Keep Climbing Up, Baby

IMslideWhenever I bring my kids to the park there is almost always another family with kids there. And, inevitably, there is a not-so-gentle “reminder” to not go up the slide.

“Stay on your bottom, Sweetie!”

“Slides are for going DOWN!”

“Get off of there! You’re going to fall!”

I’m often given dirty looks and even asked why I don’t tell my children to stop climbing up the slide. Because they are playing and aren’t hurting anyone.  Of course they already know the rule; those going down take precedent & you always get out of their way.  Other than that, I honestly see no harm in it.

Yesterday at the park a woman was desperately trying to keep the young tot with her from going up the slide. But the kid kept going back and trying it again, and again.  Exasperated the woman gave up.

“When you fall off maybe then you’ll learn not to do that again!”

Of course I don’t believe she really wished for the kid to fall (nor would she have let him), but it was clear that she did wish for him to learn it was “dangerous” and to hopefully not do it.  This is where I shake my head a little.  I don’t wish my kids to learn how bad something is and to then avoid it. I want them to learn from it.  If my kid falls off a slide, I want him to yes, learn the dangers of it, but I also want him to come up with a new strategy and figure out how do it without falling.  I want him to grow. I want him to learn.

Imagine if every time we failed we just stopped trying.  My first marathon was a failure.  So was my second.  And, devastatingly, my third.  But I didn’t quit.  Yes, it was a struggle, an “up hill battle” if you will, but I learned something new about the distance after every cycle of training and every race.  I compounded this knowledge until I started getting it right.  If my kid had quit the first time he didn’t make it up the slide, he would have never experienced the satisfaction of having made it to the top once he was big enough, strong enough, and experienced enough to do it.  If I had quit after my first race, I would have never known the joy of smashing my goal.

Sometimes we fall.  Sometimes we get hurt.  Sometimes we fail.  But these can be good things.  We can learn from how something doesn’t work, making us that much more efficient the next time around.  I will do great things in the marathon because I just keep trying.  I keep climbing.  I keep on running.

I don’t ever want my kids to stop climbing up the slide.  I want them to keep climbing up, up, and up because I love the confidence, the satisfaction, and the joy on their faces when they make it to the top, turn around, and smile back down at me.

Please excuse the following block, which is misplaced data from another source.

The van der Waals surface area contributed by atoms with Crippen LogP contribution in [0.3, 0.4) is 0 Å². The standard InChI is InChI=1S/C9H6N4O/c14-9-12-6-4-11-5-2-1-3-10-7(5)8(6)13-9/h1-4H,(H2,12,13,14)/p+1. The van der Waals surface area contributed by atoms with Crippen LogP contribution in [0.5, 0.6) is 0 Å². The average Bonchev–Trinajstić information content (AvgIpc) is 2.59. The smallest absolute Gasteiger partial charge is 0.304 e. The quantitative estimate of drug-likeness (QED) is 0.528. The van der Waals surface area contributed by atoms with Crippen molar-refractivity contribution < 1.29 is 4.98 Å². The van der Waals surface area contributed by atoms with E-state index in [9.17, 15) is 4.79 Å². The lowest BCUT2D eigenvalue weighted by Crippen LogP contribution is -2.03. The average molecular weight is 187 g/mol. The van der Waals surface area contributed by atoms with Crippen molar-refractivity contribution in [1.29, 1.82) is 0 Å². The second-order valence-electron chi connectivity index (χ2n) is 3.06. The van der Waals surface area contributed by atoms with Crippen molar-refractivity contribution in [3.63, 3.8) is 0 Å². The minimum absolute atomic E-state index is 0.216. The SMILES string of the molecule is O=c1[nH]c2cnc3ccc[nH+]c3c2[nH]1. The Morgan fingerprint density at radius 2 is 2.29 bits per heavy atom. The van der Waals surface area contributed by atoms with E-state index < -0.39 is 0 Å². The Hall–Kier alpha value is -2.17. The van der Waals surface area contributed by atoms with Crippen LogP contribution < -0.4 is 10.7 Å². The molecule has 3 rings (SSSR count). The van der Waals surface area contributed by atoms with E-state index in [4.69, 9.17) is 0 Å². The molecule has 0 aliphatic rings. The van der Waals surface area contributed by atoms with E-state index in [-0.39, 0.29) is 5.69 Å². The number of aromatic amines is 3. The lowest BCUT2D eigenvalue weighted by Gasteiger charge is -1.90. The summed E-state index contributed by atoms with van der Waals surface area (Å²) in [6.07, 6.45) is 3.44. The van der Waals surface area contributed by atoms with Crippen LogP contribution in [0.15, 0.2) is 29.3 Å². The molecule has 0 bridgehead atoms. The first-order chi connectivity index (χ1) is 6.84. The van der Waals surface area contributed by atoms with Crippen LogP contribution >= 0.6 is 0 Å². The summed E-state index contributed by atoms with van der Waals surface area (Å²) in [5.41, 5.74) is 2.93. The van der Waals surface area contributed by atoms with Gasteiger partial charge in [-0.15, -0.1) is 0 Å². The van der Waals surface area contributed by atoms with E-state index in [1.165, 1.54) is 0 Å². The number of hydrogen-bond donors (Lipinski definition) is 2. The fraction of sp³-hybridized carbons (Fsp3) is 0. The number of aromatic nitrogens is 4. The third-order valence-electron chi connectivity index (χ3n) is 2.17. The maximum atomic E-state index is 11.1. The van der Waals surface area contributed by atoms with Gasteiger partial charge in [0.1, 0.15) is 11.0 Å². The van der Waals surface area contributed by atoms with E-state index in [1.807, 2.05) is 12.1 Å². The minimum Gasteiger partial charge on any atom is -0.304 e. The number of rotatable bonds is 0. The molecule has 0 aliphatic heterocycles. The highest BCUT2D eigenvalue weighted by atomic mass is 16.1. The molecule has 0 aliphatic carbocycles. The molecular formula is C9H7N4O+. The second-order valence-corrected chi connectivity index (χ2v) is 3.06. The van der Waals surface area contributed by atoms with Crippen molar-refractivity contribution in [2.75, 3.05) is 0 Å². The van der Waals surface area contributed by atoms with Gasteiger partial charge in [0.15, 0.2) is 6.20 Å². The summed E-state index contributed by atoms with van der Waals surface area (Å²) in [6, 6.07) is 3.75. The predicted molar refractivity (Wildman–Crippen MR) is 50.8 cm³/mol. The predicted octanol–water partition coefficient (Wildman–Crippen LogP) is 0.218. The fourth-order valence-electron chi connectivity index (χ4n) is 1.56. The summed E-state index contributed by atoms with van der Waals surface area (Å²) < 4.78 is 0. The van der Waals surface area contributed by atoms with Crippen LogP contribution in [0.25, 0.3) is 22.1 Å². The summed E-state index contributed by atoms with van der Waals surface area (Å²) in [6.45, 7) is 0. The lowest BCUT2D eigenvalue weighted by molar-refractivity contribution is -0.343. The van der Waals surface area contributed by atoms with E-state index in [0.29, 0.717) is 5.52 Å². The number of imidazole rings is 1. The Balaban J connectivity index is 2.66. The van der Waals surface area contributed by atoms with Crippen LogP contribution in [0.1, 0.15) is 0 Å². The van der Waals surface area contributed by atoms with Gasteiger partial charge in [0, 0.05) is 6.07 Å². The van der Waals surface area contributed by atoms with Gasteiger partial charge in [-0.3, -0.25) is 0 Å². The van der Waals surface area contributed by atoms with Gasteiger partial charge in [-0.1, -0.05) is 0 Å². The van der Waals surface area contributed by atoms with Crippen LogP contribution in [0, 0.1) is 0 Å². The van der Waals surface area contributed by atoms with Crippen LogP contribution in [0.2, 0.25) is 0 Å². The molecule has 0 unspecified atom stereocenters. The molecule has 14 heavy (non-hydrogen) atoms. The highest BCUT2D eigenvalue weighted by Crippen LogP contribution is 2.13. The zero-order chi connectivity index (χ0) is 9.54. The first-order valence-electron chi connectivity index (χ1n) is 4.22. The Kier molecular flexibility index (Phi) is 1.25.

School’s Out & Mom Needs to Run

Tomorrow is the last day of school. Wednesday begins the 10 long weeks of figuring out how to keep my three kids from killing each other.  I have all the library events marked on my calendar as well as all their various sports and activities.  We have chore charts and behavior charts and Summer reading challenge charts already posted.  Unfortunately this Summer we will not be taking a vacation like we did last year, which was a great help at breaking up the monotony as well as giving us all something to look forward to.  Instead, we will be packing and (hopefully) closing on a house.  *Fingers crossed*  But, until we actually know what is happening with the housing situation & when, we will carry on like we have been for the past year and a half; Hubs living two hours away at work during the week and me holding down the fort alone.  This also means I need to creatively figure out how I’m going to get through the first 8 weeks of my next training cycle with three kids, again.

Last Summer I trained for the Hartford Marathon and was in the same situation.  I ended up cutting my training way back while school was out, and only running a few days a week.  I ran Monday mornings before Hubs left for the week, Wednesday while the kids stayed with some friends, and then both Saturday and Sunday.  Every other week I brought the kids to the track on Tuesdays.  It worked out okay.  But I’m at a point with my marathoning where I need to step up my game if I’m going to get faster.  This means more repeats and longer long runs.  So between highly utilizing the weekends, begging the neighbors and friends to babysit, and dashing off for a quick run around the block while they are engrossed in story time I just might be able to pull it off.